It was great news to wake up this morning and see that the remaining kids and their soccer coach stuck in the Thailand caves were safely rescued. Just a few days ago, the prospects of a successful rescue seemed dim. Between the extremely dangerous diving, the dire reduction in oxygen levels and the imminent monsoon rains threatening to make matters worse, it looked like everything was against them.
When the very experienced and fit former Thai Navy SEAL, Sanarn Kunan, tragically lost his life during a dive while heroically helping in the rescue efforts, the extreme danger really hit home. During his final dive, Kunan delivered life, in the form of oxygen tanks, to the trapped boys and coach and then lost his life when he ran out of air under water on his return dive.
Still, an international team of expert divers were not deterred and they continued their efforts, facing the danger head-on, to rescue these kids and their coach. And they succeeded. I suspect that the death of their brother rescue diver, as tragic as it is, helped in some way in their preparations to successfully get those kids out, in that it probably caused them to reassess their options and develop different methods of rescue to avoid a similar fate for themselves and the kids.
The entire saga was an incredible display of heroism, determination, survival, ingenuity, and international cooperation. I am sure that when more details of the rescue operation unfold, it will be an even more amazing story that will undoubtedly become a major movie (all proceeds of which should go to the fallen hero diver’s family).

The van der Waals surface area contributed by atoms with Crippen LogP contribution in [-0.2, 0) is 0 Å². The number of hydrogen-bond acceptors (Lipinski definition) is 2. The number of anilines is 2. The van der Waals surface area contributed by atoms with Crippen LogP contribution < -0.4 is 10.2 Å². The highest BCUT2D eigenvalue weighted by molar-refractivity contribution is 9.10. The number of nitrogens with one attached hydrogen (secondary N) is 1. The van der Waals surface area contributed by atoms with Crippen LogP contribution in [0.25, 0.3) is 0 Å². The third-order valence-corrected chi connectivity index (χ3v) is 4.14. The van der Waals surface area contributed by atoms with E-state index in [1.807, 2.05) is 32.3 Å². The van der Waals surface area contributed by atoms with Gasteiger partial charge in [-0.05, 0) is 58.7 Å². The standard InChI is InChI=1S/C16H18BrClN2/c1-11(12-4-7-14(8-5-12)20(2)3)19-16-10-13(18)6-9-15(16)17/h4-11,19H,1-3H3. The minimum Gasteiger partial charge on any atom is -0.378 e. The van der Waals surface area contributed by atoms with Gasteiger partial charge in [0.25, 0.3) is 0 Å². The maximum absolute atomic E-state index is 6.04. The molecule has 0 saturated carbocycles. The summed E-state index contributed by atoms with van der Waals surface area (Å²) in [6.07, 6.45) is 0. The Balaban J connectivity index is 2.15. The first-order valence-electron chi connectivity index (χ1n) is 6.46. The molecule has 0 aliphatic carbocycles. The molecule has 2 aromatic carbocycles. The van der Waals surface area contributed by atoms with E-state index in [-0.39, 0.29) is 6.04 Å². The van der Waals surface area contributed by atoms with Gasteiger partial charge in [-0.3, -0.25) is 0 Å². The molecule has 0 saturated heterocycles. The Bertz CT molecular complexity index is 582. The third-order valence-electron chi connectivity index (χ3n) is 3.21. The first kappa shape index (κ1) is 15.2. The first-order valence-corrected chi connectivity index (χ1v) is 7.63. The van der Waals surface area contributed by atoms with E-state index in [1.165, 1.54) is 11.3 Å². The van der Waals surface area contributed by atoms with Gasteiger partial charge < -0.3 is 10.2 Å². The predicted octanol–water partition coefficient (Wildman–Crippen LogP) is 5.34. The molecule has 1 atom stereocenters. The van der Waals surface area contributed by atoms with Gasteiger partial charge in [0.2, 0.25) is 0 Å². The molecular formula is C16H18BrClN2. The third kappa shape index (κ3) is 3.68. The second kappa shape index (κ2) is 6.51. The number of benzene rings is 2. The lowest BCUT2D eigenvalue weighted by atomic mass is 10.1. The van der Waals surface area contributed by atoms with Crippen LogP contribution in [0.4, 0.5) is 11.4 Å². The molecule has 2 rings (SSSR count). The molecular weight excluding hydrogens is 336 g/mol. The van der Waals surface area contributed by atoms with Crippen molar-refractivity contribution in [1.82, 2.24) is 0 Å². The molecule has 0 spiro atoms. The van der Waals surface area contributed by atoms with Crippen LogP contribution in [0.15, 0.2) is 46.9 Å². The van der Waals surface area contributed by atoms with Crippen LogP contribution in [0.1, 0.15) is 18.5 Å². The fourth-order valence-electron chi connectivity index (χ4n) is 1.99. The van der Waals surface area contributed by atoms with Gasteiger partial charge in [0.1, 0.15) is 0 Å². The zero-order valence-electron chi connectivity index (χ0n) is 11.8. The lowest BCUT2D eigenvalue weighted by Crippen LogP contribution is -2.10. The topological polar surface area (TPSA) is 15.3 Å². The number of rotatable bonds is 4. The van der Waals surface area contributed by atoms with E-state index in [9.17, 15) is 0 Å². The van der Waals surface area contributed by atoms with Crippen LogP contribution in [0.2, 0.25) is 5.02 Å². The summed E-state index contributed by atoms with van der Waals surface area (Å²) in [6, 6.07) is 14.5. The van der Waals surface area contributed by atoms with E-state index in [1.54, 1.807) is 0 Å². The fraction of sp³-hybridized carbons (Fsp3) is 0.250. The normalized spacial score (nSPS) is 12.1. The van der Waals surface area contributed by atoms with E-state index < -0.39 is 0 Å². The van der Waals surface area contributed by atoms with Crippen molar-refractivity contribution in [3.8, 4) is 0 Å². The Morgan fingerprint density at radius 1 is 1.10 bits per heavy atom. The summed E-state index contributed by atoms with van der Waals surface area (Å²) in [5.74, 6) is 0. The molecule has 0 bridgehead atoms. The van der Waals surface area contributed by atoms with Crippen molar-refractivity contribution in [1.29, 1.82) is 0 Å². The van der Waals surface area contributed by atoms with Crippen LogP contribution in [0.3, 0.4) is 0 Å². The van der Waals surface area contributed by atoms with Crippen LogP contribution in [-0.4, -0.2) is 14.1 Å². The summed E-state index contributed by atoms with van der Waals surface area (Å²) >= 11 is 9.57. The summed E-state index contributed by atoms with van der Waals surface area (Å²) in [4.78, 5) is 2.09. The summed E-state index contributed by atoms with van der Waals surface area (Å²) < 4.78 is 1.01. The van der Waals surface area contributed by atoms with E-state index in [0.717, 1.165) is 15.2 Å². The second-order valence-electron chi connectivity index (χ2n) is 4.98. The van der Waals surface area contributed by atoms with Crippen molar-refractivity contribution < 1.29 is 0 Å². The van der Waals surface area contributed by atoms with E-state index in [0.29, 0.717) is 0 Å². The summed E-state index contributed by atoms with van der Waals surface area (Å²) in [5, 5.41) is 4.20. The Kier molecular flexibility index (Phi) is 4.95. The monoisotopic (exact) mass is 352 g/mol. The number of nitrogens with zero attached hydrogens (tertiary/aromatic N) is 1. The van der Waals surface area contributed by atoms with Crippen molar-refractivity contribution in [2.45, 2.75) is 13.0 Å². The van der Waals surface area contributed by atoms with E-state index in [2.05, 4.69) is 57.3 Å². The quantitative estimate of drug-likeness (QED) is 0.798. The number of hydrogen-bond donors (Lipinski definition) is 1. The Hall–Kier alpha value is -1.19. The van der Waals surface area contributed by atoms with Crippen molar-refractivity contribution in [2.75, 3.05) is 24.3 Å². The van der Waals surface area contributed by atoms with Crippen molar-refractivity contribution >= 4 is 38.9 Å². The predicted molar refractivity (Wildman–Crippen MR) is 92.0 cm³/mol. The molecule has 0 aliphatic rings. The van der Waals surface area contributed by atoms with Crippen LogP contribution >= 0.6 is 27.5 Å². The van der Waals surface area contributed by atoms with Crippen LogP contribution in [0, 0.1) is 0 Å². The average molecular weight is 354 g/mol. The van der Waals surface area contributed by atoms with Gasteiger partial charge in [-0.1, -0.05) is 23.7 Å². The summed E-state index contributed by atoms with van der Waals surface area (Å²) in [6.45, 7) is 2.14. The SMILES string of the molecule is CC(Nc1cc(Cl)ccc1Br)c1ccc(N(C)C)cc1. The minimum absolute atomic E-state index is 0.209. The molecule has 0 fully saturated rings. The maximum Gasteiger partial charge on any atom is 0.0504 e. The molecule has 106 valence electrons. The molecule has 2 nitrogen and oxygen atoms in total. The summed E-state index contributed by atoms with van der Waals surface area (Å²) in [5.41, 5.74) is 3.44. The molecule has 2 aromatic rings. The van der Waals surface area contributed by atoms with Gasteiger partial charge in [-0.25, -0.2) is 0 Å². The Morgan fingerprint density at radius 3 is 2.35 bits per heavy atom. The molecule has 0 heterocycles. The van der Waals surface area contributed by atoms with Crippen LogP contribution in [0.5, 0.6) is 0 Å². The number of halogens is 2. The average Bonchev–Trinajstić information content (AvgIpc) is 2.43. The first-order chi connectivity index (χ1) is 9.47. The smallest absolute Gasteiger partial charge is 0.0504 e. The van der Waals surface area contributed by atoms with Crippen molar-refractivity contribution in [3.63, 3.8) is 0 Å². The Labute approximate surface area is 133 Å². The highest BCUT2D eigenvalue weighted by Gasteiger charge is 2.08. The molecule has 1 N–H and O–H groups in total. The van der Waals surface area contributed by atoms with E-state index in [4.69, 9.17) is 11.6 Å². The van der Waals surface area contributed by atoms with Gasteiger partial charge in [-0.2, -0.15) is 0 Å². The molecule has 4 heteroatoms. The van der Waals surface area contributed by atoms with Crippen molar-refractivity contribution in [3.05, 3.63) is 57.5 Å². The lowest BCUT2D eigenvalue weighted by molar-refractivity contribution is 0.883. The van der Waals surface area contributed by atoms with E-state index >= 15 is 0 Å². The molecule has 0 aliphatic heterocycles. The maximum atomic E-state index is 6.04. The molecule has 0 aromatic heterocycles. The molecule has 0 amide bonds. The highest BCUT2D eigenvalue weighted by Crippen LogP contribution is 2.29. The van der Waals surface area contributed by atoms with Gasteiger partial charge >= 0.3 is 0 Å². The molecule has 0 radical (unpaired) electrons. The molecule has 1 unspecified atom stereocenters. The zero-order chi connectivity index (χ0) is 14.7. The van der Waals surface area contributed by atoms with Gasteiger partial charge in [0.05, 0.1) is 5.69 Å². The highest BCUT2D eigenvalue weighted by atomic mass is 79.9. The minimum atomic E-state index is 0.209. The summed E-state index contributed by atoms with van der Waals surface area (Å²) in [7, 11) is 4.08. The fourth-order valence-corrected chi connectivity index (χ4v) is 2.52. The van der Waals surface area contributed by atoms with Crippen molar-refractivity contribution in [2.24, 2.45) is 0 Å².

Now that all of the kids are out and safe, I think it’s fair to ask the question…what about the coach?
Should he be vilified for irresponsibly placing these kids (and the rescuers) in extreme danger? Should he be forgiven for a grave mistake? Should he be seen as a hero for keeping the kids together and alive for nine days before they were found and ultimately rescued?
The coach is only 25 years old, a former monk who was orphaned very early in life. By all accounts, he selflessly cares for these kids and the community, not asking for much in return. According to a report at CNN, the community stands behind him:
“Coach Ake is a type of a guy who loves all the kids,” says 17-year-old Kae-hae Lahuna. “After we all finish practice, he always takes each of the younger kids home, to make sure they’re all safe. He takes good care of the kids and likes to spoil them very much,” he adds.
The coach of the senior soccer team agrees:
Pannawit Jongkham, the coach of the senior team, who joined the search later that same evening, says everyone associated with the Wild Boars is behind coach Ake, as they have been since the first day of the rescue.
“When he is out, everything will be the same, we will support him, nothing will change,” says Jongkham.
Still, the coach’s negligence in ignoring the warnings and continuing into the cave with these kids is a reality, and a good man has died as a result. He’s very fortunate that more fatalities were averted. No doubt, that will weigh heavy on him for the rest of his life.
What are your thoughts? A tragic, but forgivable mistake by the coach? Or must he be harshly held accountable for the death of the diver and endangerment of the kids? Or somewhere in between?